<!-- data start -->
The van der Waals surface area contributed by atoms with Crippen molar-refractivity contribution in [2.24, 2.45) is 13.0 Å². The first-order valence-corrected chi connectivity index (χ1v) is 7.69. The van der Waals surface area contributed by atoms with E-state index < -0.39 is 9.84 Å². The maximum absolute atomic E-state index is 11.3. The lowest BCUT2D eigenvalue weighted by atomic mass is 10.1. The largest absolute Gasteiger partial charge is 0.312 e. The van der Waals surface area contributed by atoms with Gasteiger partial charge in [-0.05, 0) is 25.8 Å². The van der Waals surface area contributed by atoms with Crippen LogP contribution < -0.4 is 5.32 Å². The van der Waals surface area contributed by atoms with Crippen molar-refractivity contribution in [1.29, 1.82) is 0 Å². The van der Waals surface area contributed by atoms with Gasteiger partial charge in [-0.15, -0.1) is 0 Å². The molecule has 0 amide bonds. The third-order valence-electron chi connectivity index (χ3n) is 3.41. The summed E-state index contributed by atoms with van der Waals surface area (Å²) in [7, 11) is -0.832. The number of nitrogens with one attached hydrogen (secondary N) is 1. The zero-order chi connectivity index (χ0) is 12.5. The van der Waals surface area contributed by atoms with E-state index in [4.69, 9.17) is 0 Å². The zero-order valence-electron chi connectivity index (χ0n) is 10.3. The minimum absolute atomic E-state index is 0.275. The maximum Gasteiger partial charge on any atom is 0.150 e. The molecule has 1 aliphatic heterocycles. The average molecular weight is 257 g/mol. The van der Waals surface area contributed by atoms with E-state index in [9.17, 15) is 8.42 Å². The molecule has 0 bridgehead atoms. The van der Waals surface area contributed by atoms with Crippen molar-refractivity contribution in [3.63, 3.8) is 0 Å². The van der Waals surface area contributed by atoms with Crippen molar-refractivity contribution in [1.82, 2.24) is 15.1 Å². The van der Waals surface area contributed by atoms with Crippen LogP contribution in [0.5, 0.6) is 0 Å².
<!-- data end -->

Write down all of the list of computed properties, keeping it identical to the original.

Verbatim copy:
The van der Waals surface area contributed by atoms with Crippen molar-refractivity contribution in [2.24, 2.45) is 13.0 Å². The first-order valence-corrected chi connectivity index (χ1v) is 7.69. The van der Waals surface area contributed by atoms with E-state index < -0.39 is 9.84 Å². The maximum absolute atomic E-state index is 11.3. The lowest BCUT2D eigenvalue weighted by atomic mass is 10.1. The largest absolute Gasteiger partial charge is 0.312 e. The van der Waals surface area contributed by atoms with Gasteiger partial charge in [-0.05, 0) is 25.8 Å². The van der Waals surface area contributed by atoms with Crippen LogP contribution < -0.4 is 5.32 Å². The van der Waals surface area contributed by atoms with Crippen molar-refractivity contribution in [1.29, 1.82) is 0 Å². The van der Waals surface area contributed by atoms with Gasteiger partial charge in [-0.15, -0.1) is 0 Å². The molecule has 0 amide bonds. The third-order valence-electron chi connectivity index (χ3n) is 3.41. The summed E-state index contributed by atoms with van der Waals surface area (Å²) in [7, 11) is -0.832. The number of nitrogens with one attached hydrogen (secondary N) is 1. The zero-order chi connectivity index (χ0) is 12.5. The van der Waals surface area contributed by atoms with E-state index in [4.69, 9.17) is 0 Å². The zero-order valence-electron chi connectivity index (χ0n) is 10.3. The minimum absolute atomic E-state index is 0.275. The maximum Gasteiger partial charge on any atom is 0.150 e. The molecule has 1 aliphatic heterocycles. The average molecular weight is 257 g/mol. The van der Waals surface area contributed by atoms with E-state index in [9.17, 15) is 8.42 Å². The molecule has 0 bridgehead atoms. The van der Waals surface area contributed by atoms with Crippen molar-refractivity contribution in [3.63, 3.8) is 0 Å². The van der Waals surface area contributed by atoms with Crippen molar-refractivity contribution in [1.82, 2.24) is 15.1 Å². The van der Waals surface area contributed by atoms with Crippen LogP contribution in [0.5, 0.6) is 0 Å².